Generally, therefore, the method of operation of the apparatus 10 to effect the application of a preselected dye image to a three dimensional object 100 is accomplished by positioning the object 100 on the molded portion 41 of the carrier fixture 39, which is mounted to lamination 32 and overlying a carrier sheet 108 bearing a dye image to be transferred, preferably a disperse dye which melts, where the image is the mirror image of the preselected image, over the object 100 so that the mirror image is in the desired orientation thereon. The object 100 itself is preferably a plastic material having a melting point that is above the melting point of the dye. The membrane assembly 16 is then moved to its lowered or closed position illustrated in
Alternatively, pneumatics (not shown) may be employed to automate and facilitate the printing process of the present invention. In this automated procedure, the membrane assembly 16 is closed manually on the bed assembly 14 and the vacuum is activated by depressing a switch on the control box 86 as opposed to the manual switch 72. When the vacuum is pulled on the membrane assembly 16 and then reaches a predetermined setting, the bed assembly 14 pneumatically moves under the hood 78 automatically. The bed assembly 14 then stays under the heating assembly 20 for a predetermined time established by a timer (not shown) on the control box 86, after which it withdraws automatically. When the bed assembly 14 is positioned under the heating assembly 20, the heating element array 80 is automatically lowered by a piston 81, as shown in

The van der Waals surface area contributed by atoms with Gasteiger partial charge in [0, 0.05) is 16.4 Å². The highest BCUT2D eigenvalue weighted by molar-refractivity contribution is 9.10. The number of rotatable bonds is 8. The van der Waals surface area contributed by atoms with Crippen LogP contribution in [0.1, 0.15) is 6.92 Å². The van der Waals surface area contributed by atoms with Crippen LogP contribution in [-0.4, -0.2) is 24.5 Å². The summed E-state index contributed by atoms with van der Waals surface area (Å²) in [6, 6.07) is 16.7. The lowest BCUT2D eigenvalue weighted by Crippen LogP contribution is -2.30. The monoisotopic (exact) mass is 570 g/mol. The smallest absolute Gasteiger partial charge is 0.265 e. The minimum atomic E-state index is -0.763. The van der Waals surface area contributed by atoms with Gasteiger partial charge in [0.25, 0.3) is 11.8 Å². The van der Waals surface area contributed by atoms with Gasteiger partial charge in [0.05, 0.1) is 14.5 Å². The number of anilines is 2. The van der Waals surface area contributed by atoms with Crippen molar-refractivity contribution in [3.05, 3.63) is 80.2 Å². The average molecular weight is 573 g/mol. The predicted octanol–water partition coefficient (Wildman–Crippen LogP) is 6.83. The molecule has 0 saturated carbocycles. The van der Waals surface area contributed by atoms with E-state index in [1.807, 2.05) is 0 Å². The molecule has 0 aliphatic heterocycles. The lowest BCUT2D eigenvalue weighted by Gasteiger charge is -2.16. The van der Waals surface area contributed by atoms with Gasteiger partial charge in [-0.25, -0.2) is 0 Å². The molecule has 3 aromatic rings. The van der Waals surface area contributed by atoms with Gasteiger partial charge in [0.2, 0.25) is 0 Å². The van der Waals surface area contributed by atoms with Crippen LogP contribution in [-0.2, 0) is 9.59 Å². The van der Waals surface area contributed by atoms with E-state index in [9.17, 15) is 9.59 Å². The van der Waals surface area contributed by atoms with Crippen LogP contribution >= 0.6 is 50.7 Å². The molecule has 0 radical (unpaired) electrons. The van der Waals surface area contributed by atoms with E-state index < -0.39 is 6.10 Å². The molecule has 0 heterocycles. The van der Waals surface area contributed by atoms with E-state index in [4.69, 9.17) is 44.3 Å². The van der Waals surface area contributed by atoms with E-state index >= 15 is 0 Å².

Alternatively, the vacuum may be pulled after the carrier sheet 108 is placed over the object 100 and exposed to the heaters 80 for a predetermined period of time. By delaying the pulling of the vacuum and preheating the carrier sheet 108, it becomes more flexible thereby allowing it to more easily conform to the irregular surface and three-dimensional nature of the object 100 being printed when the vacuum is later pulled. In particular, the carrier sheet 108 can be contoured more smoothly over the edges and corners of the object 100 making a smooth transition from the top surface 128 to the side surfaces 130, thus providing improved transfer of image 110. Still further, depending on the circumstances, the vacuum may be partially pulled prior to exposure to the heaters 80. Once exposed to the heaters 80, the vacuum may then be pulled to its maximum.
Still further, as shown in